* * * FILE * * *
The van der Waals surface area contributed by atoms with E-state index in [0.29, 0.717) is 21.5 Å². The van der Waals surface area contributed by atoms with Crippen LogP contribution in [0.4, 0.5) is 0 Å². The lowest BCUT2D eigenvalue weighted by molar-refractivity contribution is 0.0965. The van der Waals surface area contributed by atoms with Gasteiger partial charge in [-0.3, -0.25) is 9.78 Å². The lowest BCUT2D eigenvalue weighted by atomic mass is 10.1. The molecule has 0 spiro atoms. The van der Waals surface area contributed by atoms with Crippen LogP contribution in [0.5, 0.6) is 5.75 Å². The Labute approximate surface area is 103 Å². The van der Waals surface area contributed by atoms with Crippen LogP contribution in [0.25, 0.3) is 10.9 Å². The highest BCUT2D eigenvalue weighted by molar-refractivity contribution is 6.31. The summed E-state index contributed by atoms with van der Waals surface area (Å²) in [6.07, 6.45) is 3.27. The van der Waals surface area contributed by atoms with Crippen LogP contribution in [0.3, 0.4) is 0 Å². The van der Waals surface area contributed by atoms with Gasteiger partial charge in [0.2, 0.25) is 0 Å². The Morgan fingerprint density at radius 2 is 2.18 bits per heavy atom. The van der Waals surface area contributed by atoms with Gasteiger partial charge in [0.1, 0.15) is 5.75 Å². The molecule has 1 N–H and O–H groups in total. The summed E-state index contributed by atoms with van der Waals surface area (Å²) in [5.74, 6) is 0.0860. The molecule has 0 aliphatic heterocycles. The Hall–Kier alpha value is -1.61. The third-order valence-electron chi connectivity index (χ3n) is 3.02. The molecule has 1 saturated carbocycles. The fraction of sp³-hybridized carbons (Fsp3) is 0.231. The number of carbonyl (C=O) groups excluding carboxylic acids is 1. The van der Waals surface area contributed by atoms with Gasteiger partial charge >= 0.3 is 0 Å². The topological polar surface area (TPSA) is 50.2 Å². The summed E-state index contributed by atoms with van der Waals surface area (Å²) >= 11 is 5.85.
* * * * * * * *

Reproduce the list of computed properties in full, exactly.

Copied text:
The van der Waals surface area contributed by atoms with E-state index in [0.29, 0.717) is 21.5 Å². The van der Waals surface area contributed by atoms with Crippen LogP contribution in [0.4, 0.5) is 0 Å². The lowest BCUT2D eigenvalue weighted by molar-refractivity contribution is 0.0965. The van der Waals surface area contributed by atoms with Gasteiger partial charge in [-0.3, -0.25) is 9.78 Å². The lowest BCUT2D eigenvalue weighted by atomic mass is 10.1. The molecule has 0 spiro atoms. The van der Waals surface area contributed by atoms with Crippen LogP contribution in [0.5, 0.6) is 5.75 Å². The Labute approximate surface area is 103 Å². The van der Waals surface area contributed by atoms with Crippen LogP contribution in [0.25, 0.3) is 10.9 Å². The highest BCUT2D eigenvalue weighted by molar-refractivity contribution is 6.31. The summed E-state index contributed by atoms with van der Waals surface area (Å²) in [6.07, 6.45) is 3.27. The van der Waals surface area contributed by atoms with Crippen LogP contribution in [0.3, 0.4) is 0 Å². The van der Waals surface area contributed by atoms with Gasteiger partial charge in [0.2, 0.25) is 0 Å². The Morgan fingerprint density at radius 2 is 2.18 bits per heavy atom. The van der Waals surface area contributed by atoms with Gasteiger partial charge in [0.1, 0.15) is 5.75 Å². The molecule has 1 N–H and O–H groups in total. The summed E-state index contributed by atoms with van der Waals surface area (Å²) in [5.74, 6) is 0.0860. The molecule has 0 aliphatic heterocycles. The Hall–Kier alpha value is -1.61. The third-order valence-electron chi connectivity index (χ3n) is 3.02. The molecule has 1 saturated carbocycles. The fraction of sp³-hybridized carbons (Fsp3) is 0.231. The number of carbonyl (C=O) groups excluding carboxylic acids is 1. The van der Waals surface area contributed by atoms with Gasteiger partial charge >= 0.3 is 0 Å². The topological polar surface area (TPSA) is 50.2 Å². The summed E-state index contributed by atoms with van der Waals surface area (Å²) >= 11 is 5.85.